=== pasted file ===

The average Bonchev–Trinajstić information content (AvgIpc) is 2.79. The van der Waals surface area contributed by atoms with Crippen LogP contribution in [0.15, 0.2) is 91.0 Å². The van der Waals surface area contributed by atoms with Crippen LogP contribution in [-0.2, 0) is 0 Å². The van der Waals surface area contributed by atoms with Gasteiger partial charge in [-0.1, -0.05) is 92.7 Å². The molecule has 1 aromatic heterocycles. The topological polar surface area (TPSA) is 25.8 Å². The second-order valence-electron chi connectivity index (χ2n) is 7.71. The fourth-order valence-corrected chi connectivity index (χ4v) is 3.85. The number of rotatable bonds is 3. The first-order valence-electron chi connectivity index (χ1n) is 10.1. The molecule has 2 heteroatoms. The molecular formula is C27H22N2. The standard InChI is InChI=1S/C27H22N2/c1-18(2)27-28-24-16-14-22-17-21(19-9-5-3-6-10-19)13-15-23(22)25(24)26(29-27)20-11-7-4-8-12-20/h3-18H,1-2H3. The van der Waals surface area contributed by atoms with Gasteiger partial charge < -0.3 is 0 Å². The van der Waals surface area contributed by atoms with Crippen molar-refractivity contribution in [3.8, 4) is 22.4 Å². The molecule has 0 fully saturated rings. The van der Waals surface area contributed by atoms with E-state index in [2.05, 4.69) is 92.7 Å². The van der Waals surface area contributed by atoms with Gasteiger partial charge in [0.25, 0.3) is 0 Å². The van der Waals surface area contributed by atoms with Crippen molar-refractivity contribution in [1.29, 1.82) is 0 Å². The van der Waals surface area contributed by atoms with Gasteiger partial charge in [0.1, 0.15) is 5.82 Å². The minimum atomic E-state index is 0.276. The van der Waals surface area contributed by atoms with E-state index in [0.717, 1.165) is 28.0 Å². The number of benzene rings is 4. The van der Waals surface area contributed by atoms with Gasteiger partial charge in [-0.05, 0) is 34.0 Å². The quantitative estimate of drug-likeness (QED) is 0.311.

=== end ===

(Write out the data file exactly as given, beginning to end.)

The average Bonchev–Trinajstić information content (AvgIpc) is 2.79. The van der Waals surface area contributed by atoms with Crippen LogP contribution in [0.15, 0.2) is 91.0 Å². The van der Waals surface area contributed by atoms with Crippen LogP contribution in [-0.2, 0) is 0 Å². The van der Waals surface area contributed by atoms with Gasteiger partial charge in [-0.1, -0.05) is 92.7 Å². The molecule has 1 aromatic heterocycles. The topological polar surface area (TPSA) is 25.8 Å². The second-order valence-electron chi connectivity index (χ2n) is 7.71. The fourth-order valence-corrected chi connectivity index (χ4v) is 3.85. The number of rotatable bonds is 3. The first-order valence-electron chi connectivity index (χ1n) is 10.1. The molecule has 2 heteroatoms. The molecular formula is C27H22N2. The standard InChI is InChI=1S/C27H22N2/c1-18(2)27-28-24-16-14-22-17-21(19-9-5-3-6-10-19)13-15-23(22)25(24)26(29-27)20-11-7-4-8-12-20/h3-18H,1-2H3. The van der Waals surface area contributed by atoms with Gasteiger partial charge < -0.3 is 0 Å². The van der Waals surface area contributed by atoms with Crippen molar-refractivity contribution in [3.8, 4) is 22.4 Å². The molecule has 0 fully saturated rings. The van der Waals surface area contributed by atoms with E-state index in [2.05, 4.69) is 92.7 Å². The van der Waals surface area contributed by atoms with Gasteiger partial charge in [0.25, 0.3) is 0 Å². The van der Waals surface area contributed by atoms with Crippen molar-refractivity contribution in [1.29, 1.82) is 0 Å². The van der Waals surface area contributed by atoms with Gasteiger partial charge in [0.1, 0.15) is 5.82 Å². The minimum atomic E-state index is 0.276. The van der Waals surface area contributed by atoms with E-state index in [0.717, 1.165) is 28.0 Å². The number of benzene rings is 4. The van der Waals surface area contributed by atoms with Gasteiger partial charge in [-0.05, 0) is 34.0 Å². The quantitative estimate of drug-likeness (QED) is 0.311.